Portugal moves closer to a Red Euro

The common thread running through the countries which are now in or entering the Red Euro zone  is that they have reached their current positions because they have all been incredibly profligate in their public sector while being incredibly lax in controlling the excesses of a rampant private banking sector. Of course the private sector “cowboys” have made obscene amounts of money and ridden off into the sunset. But a large number of public sector employees also made economically unjustified gains in the form of increased salaries and inflated pensions and reduced working hours. Now the piper has to be paid and of course those doing the paying are not necessarily those who gained the benefits. There is a pervading sense of the unfairness of it all.

It is only to be expected that those bearing the brunt of the consequences will fight to retain what they have. Portugal has been teetering on the brink of falling into the Red Euro zone and has been struggling to implement the austerity measures that are deemed necessary. Most of the austerity measures in Greece and Italy and Portugal postpone the day of reckoning but don’t really correct for the previous profligacy. Now Portugal’s Constitutional Court has rejected some of the measures for public sector salary and pension reductions as being “unfair”. Portugal continues “muddling through”  and Government sources are playing down the impact of the Court’s rejections but Portugal is one step closer to the Red Euro. There is an argument that formally establishing the Red Euro zone with a lower value than the Blue Euro rather than “muddling through” with all the Euro constraints, would be a better way to go.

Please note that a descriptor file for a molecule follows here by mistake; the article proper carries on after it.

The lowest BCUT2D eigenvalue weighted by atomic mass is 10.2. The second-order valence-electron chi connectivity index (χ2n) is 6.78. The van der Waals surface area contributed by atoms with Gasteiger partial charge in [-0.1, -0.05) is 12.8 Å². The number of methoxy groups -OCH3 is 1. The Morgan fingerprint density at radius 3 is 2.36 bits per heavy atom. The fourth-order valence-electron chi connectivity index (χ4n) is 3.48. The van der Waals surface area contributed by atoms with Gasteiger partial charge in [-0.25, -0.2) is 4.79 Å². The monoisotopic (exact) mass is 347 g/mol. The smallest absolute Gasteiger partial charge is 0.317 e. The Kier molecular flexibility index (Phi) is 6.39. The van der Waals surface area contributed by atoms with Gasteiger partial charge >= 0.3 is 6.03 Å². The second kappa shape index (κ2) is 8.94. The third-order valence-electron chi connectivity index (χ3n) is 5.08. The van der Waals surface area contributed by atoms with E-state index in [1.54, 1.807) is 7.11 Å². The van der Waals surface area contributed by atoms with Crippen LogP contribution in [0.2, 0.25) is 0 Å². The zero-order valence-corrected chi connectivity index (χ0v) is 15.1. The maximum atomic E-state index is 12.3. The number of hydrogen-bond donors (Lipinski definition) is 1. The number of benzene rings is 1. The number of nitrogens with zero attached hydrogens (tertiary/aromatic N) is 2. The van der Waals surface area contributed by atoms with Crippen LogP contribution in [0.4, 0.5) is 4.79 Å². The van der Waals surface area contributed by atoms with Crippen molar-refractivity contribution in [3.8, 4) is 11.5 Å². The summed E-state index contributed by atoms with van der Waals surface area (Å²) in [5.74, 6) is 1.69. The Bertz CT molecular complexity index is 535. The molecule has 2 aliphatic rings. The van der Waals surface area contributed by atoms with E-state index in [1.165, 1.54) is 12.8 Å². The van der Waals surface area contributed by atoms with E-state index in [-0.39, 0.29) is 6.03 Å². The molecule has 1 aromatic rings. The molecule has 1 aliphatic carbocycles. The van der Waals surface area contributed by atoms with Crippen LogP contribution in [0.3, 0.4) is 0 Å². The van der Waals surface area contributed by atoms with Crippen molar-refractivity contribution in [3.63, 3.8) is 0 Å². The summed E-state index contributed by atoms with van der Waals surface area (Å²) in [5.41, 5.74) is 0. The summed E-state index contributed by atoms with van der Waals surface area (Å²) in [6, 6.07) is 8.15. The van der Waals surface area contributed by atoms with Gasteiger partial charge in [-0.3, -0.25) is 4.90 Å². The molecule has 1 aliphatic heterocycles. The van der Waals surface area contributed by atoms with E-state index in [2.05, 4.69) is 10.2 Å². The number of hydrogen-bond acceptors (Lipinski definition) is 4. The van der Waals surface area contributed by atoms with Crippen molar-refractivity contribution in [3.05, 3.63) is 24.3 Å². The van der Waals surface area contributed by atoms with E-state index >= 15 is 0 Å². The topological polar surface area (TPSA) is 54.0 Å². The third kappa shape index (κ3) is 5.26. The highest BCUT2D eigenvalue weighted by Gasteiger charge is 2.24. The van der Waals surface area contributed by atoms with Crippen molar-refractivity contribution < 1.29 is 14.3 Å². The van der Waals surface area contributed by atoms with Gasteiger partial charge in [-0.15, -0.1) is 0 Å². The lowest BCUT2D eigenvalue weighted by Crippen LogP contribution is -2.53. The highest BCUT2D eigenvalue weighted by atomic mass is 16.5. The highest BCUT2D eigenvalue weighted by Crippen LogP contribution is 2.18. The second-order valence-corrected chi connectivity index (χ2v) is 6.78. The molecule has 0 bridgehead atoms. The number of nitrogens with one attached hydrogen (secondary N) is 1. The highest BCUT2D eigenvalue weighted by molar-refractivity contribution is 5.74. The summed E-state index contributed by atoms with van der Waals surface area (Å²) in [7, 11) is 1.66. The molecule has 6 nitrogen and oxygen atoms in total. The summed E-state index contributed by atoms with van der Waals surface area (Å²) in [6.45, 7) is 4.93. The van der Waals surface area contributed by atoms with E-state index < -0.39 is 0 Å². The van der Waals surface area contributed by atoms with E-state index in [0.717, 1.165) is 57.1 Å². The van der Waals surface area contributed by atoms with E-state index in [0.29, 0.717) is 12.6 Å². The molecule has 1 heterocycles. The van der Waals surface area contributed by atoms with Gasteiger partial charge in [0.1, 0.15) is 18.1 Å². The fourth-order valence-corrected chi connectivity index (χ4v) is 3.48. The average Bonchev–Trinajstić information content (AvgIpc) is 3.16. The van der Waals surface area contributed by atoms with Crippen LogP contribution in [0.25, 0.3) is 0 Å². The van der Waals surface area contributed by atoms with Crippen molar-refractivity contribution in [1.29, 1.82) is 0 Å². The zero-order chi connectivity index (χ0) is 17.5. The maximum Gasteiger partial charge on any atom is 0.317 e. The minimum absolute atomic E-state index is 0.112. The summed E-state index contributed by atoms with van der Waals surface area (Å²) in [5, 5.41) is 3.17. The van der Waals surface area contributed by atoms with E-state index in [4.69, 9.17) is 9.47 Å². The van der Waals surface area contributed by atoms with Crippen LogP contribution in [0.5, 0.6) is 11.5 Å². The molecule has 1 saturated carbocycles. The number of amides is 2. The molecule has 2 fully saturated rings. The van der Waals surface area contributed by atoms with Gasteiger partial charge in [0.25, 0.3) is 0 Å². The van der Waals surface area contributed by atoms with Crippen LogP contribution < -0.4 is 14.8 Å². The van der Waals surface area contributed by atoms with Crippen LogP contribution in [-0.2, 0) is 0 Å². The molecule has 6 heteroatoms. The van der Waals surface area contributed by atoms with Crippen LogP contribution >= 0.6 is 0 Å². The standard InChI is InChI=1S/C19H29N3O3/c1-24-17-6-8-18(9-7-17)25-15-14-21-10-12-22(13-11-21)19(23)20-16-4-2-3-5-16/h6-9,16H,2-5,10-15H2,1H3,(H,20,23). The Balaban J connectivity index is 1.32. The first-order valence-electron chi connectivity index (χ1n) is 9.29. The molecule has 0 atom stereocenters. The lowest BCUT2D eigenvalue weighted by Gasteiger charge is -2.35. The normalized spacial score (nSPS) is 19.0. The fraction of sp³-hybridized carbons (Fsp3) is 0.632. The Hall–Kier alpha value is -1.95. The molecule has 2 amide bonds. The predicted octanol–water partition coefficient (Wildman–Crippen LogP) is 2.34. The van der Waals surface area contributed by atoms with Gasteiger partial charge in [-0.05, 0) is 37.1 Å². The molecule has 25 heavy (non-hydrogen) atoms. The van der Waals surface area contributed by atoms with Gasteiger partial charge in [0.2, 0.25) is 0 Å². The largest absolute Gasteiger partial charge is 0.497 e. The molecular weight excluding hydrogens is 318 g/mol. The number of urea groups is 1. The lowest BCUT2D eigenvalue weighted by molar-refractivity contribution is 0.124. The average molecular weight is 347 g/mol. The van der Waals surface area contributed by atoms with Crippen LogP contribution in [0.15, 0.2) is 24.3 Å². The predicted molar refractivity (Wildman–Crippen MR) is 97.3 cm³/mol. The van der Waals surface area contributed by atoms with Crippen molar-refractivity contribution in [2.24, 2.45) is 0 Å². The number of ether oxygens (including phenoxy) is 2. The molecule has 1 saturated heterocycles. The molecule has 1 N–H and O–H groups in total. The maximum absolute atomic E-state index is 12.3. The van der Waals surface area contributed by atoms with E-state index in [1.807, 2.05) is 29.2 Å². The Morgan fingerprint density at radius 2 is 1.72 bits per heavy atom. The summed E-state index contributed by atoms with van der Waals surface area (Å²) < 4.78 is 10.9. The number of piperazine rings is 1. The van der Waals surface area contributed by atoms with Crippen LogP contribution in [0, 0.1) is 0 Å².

(Reuters) Portugal’s constitutional court on Friday rejected four out of nine contested austerity measures in this year’s budget in a ruling that deals a blow to government finances but is unlikely to derail reforms two years after the country’s bailout.

The measures rejected by the court should deprive the country of at least 900 million euros ($1.17 billion) in net revenues and savings, according to preliminary estimates by economists.

…  Debt-ridden Portugal agreed to a 78 billion euro bailout in 2011 from the European Union and International Monetary Fund. The entire package of austerity measures introduced by the 2013 budget is worth about 5 billion euros and includes the largest tax hikes in living memory, which were mostly upheld.

“It’s a lesser evil. … Putting it into perspective, a good manager and leader should not have difficulty finding room in a budget to accommodate this cut,” said Joao Cantiga Esteves, economist at the Lisbon Technical University.

…. The government has called a Cabinet meeting on Saturday, and would not provide any immediate comment. It has to cut the budget deficit to 5.5 percent of GDP this year from 6.4 percent in 2012, when it missed the goal but was still lauded by its EU and IMF lenders for its austerity efforts.

Analysts consider the outcome manageable and say the government should be able to cover the shortfall with additional spending cuts it has been working on at the request of lenders. Analysts say the lenders could also give Portugal more leeway in terms of budget targets. 

…… On Wednesday, the government easily defeated a motion of no confidence, but the move united all the opposition in parliament against it. Socialist opposition leader Antonio Seguro said on Friday the court’s ruling “reinforces our position in d..emanding the government’s resignation.”

…… The 13 constitutional court judges have been scrutinizing articles of the 2013 budget since January when opposition parties argued that cuts to pensions and welfare benefits undermined workers’ basic rights.

The court rejected cuts in pensioners’ and public servants’ holiday bonuses, as well as reductions to sickness leave and unemployment benefits. They upheld tougher measures such as a reduction in the number of tax brackets, which alone brings in an estimated revenue of more than 2 billion euros.

Last year, the court also dealt a blow to government plans for more public-sector wage cuts, forcing it to resort to tax hikes instead. The austerity has provoked mass protests, but rallies in Portugal have been much more peaceful than in countries like Greece or Italy.

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